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Israel returns body of Bedouin Palestinian accused of killing soldier

Dec. 20, 2015 11:17 A.M. (Updated: Dec. 20, 2015 3:56 P.M.)
HURA, Israel (Ma’an) -- Israel on Saturday evening returned the body of a Bedouin Palestinian accused of killing an Israeli soldier in the Beersheba central bus station in October, relatives said.

Muhannad al-Oqbi, 21, from the Bedouin village of Hura, was shot dead on Oct. 18 after killing Israeli soldier Omar Levi and injuring at least nine others, according to Israeli police.

Al-Oqbi’s body was withheld from his family by Israeli authorities in line with a Israeli security cabinet decision not to return the bodies of Palestinians killed while carrying out attacks on Israelis.

After over 60 days, Israeli police handed over the body around 10:00 p.m. on the condition that no more than 50 attendees participate in al-Oqbi’s funeral, Anwar al-Oqbi, a relative of Muhannad told Ma’an.

Anwar said that police had cautioned the family that if they failed to comply with the conditions, the body would be taken back by Israeli authorities.

Dozens of bodies of Palestinians are still being held and returned on a case-by-case basis, sparking outcry from Palestinian families, communities, and rights groups who say the practice is unlawful collective punishment.

Al-Oqbi was buried in al-Suqati cemetery in the Negev, and several relatives were not able to attend his funeral due to the Israeli restriction, Anwar added.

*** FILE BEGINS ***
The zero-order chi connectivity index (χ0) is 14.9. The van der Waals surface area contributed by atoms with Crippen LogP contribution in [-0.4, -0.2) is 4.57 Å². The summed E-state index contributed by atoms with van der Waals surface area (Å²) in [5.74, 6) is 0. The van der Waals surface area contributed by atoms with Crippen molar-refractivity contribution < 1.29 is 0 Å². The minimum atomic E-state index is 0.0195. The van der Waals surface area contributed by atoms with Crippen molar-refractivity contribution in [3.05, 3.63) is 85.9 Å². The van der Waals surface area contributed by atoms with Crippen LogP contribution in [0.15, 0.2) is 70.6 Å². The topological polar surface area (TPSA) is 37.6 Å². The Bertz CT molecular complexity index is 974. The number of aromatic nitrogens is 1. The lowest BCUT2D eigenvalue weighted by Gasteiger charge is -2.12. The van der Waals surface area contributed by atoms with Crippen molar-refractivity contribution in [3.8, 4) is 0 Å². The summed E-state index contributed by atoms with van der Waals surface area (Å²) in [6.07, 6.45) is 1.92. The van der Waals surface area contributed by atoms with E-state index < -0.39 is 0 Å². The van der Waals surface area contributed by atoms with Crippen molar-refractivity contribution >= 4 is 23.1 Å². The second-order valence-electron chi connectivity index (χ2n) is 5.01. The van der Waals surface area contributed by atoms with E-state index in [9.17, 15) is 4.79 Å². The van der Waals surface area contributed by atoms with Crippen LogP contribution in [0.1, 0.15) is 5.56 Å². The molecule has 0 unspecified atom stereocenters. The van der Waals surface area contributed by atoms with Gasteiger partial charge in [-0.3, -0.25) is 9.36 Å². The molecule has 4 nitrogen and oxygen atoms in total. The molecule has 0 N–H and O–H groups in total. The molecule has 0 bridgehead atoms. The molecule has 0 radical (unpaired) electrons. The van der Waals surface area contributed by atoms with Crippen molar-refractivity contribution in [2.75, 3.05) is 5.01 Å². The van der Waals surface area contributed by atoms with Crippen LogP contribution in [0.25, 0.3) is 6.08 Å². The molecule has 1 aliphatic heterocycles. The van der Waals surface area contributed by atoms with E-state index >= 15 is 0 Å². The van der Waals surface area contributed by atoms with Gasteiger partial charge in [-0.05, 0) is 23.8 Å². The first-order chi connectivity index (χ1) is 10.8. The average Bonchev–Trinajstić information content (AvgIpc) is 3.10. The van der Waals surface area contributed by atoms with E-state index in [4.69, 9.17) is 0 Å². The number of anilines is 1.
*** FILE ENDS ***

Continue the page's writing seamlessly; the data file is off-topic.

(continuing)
Bedouin member of Knesset -- Israel’s parliament -- repeatedly called for the release of al-Oqbi’s body last month, arguing that video evidence of the attack did not prove the young man’s involvement.

The Beersheba attack was one of several to take place in October, marking a wave of attacks by Palestinian individuals on Israeli military and civilians that has continued through December.

The attack gained international attention after an Eritrean asylum seeker, Haftom Zarhum, was mistaken as the assailant and shot by an Israeli security guard before being attacked by a violent mob.

Prior to the incident, Israeli officials had publicly applauded both Israeli forces and civilians for quick responses to recent attacks, and encouraged civilians to carry weapons in readiness for future attacks.

The move received backlash from rights groups and members of the Israeli left who argued the government was paving the way for unnecessary deaths and racial profiling.

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